Employee feedback surveys have come a long way in the past few years. They’ve moved from a single, paper-based annual survey to embrace a range of formats, from more frequent pulse surveys to continuous listening activities. Shorter, more frequent, and more targeted surveys are now the norm.

However, there’s more that companies can do in today’s digital, data-driven world. They need to be able to understand employee signals collected through a range of options:

  • Direct signals through solicited feedback, whether through pre-planned surveys or always-on methods
  • Indirect signals through other interactions, such as 360 degree feedback, data in HR systems, or calls/emails to HR helplines
  • Observed behaviors, covering how employees feel and interact with colleagues and customers

This requires a new approach to experience management technology. Companies need a platform that can efficiently run surveys of all types, and can also bring in data from other systems and capture employee feedback in the moment.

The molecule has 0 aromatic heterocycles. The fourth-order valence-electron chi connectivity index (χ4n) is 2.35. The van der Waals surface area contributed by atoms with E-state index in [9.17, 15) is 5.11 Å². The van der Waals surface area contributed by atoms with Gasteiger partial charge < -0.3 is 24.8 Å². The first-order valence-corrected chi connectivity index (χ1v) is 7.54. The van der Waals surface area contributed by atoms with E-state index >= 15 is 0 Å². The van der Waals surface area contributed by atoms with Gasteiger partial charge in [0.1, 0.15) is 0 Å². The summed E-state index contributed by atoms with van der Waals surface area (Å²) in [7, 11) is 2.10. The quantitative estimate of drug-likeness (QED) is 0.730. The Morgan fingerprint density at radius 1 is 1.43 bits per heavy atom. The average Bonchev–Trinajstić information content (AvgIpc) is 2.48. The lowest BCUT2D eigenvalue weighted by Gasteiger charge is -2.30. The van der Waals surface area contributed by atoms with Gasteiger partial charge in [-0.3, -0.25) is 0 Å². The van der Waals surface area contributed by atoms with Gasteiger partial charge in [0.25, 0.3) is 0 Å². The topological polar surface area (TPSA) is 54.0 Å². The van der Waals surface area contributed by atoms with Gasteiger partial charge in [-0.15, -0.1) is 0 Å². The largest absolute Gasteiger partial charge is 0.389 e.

It also means changing how ‘success’ is measured. It used to be that running a survey with a high response rate was seen as a win for HR. The more people that answered, the more data there was to analyze. However, particularly when it came to annual surveys, there was significant pressure on employees to provide feedback, with some companies/managers even offering incentives around completion. This meant that feedback wasn’t necessarily honest or timely.

Shifting to new ways of listening provides the chance to change this, allowing employees to respond when they have feedback, instead of when the organization decides to send a survey. So, this means that not everyone will respond at the same time, leading to much lower response rates. However, the issues raised are equally important and need to be analyzed and acted on.

3. The shift to new ways of analyzing insights